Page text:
State lawmakers are trying to regulate the intoxicating hemp market in Colorado, saying kids and teens are easily getting their hands on these products.
Vadim Epelbaum is the concerned parent of a 16-year-old daughter.
“It’s a serious problem,” the father said.
He says his daughter hasn’t used intoxicating hemp, but Epelbaum is worried about how appealing it is to kids.
“These things are made to look like candy, like you can buy Nerd Rope that has an intoxicating component. And so one of my biggest concerns is someone in class offers her some candy,” he said.
Although harmless in its natural state, when hemp is concentrated into Delta-8 or other cannabinoids, it can be infused into intoxicating gummies, vapes and other products. Delta-8 is not approved by the Food and Drug Administration (FDA).
“Super potent products can be purchased online by anyone, including teenagers,” said Truman Bradley, executive director of the Marijuana Industry Group, a trade association for regulated cannabis businesses in Colorado.
Bradley served on a task force that submitted recommendations for regulations to the state legislature at the beginning of this year. That’s where State Senator Kevin Van Winkle (R) comes into the picture.
“The current legislation comes directly from the task force largely. Now we’ll need some changes to it. Right now, I believe that the limits are a little too high,” said Van Winkle.
Senate Bill 23-271 would require any hemp product with more than 2.5 milligrams of THC be regulated, meaning it would require a legal ID to purchase and would be sold at a dispensary rather than online or at a convenience store. However, lawmakers and others like Bradley feel that limit is still too high, so they’d like to see some amendments made to the legislation.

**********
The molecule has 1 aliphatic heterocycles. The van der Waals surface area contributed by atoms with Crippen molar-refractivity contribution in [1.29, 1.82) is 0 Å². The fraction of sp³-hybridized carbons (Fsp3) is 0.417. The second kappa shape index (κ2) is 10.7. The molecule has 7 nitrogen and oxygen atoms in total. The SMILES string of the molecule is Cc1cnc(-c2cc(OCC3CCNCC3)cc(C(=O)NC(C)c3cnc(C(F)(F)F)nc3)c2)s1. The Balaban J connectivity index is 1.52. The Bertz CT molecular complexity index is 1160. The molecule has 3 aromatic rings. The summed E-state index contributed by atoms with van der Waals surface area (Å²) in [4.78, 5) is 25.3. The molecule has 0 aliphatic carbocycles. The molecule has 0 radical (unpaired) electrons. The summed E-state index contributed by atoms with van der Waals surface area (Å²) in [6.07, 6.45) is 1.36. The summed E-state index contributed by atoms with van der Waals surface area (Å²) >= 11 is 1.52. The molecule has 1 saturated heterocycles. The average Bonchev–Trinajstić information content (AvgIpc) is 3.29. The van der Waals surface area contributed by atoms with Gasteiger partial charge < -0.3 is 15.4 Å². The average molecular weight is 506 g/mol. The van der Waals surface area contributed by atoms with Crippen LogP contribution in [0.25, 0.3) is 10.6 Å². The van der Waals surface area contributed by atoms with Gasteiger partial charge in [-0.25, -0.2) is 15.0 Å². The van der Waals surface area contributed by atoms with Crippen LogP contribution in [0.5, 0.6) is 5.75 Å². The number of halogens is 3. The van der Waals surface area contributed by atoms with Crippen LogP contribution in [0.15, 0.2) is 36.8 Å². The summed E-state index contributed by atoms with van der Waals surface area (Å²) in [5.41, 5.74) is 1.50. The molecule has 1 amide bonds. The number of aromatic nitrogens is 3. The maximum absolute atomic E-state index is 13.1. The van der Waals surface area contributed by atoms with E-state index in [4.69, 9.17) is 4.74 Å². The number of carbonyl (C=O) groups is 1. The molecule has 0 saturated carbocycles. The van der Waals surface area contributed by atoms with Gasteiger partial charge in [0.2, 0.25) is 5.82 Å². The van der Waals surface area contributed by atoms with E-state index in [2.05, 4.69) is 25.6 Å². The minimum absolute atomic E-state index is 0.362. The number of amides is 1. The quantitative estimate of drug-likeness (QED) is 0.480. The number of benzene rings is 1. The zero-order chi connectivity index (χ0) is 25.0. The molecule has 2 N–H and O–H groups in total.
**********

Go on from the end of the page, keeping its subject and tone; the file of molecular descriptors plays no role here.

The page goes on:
“That is probably enough to get people in Colorado high, especially kids. So we might need to be lowering that limit and then put an overall package size limit,” said Van Winkle.
“Right now, the bill doesn’t include a maximum package limit on THC. So you could have an unlimited amount of gummies, each 2.5 milligrams. That’s a problem,” said Bradley.
To give you some perspective, you can buy marijuana at a dispensary for 100 milligrams per package — compare that to intoxicating hemp that looks like a Rice Krispies Treats, which contains around 1,000 milligrams of THC.
Bret Worley, CEO of MC Neutraceuticals, a hemp-derived cannabinoid wholesaler, says he supports the bill as it stands.
“I don’t truly believe that there’s any risk or concern at two and a half milligrams for a hemp-derived cannabinoid products,” said Worley.
He stresses that parents need to take responsibility.
“I believe, just like any medications, they should be locked up somewhere where a kid cannot reach them,” said Worley.
The bill will be heard in the Finance Committee on Tuesday, April 18 at 2 p.m.
Delta 8 and other hemp products are legal under the U.S. Farm Bill, making the products legal federally. However, the Colorado Department of Health and Environment, in partnership with the Marijuana Enforcement Division and Department of Revenue, issued a policy in 2021 clarifying that chemical modification or conversion of cannabinoids from industrial hemp is not allowed. However, a local cannabis lawyer says that’s not the law.
“The state of Colorado issued a policy statement last year that said you can’t sell these compounds in the state. That’s not the law. That’s merely a policy memo,” said Robert Hoban.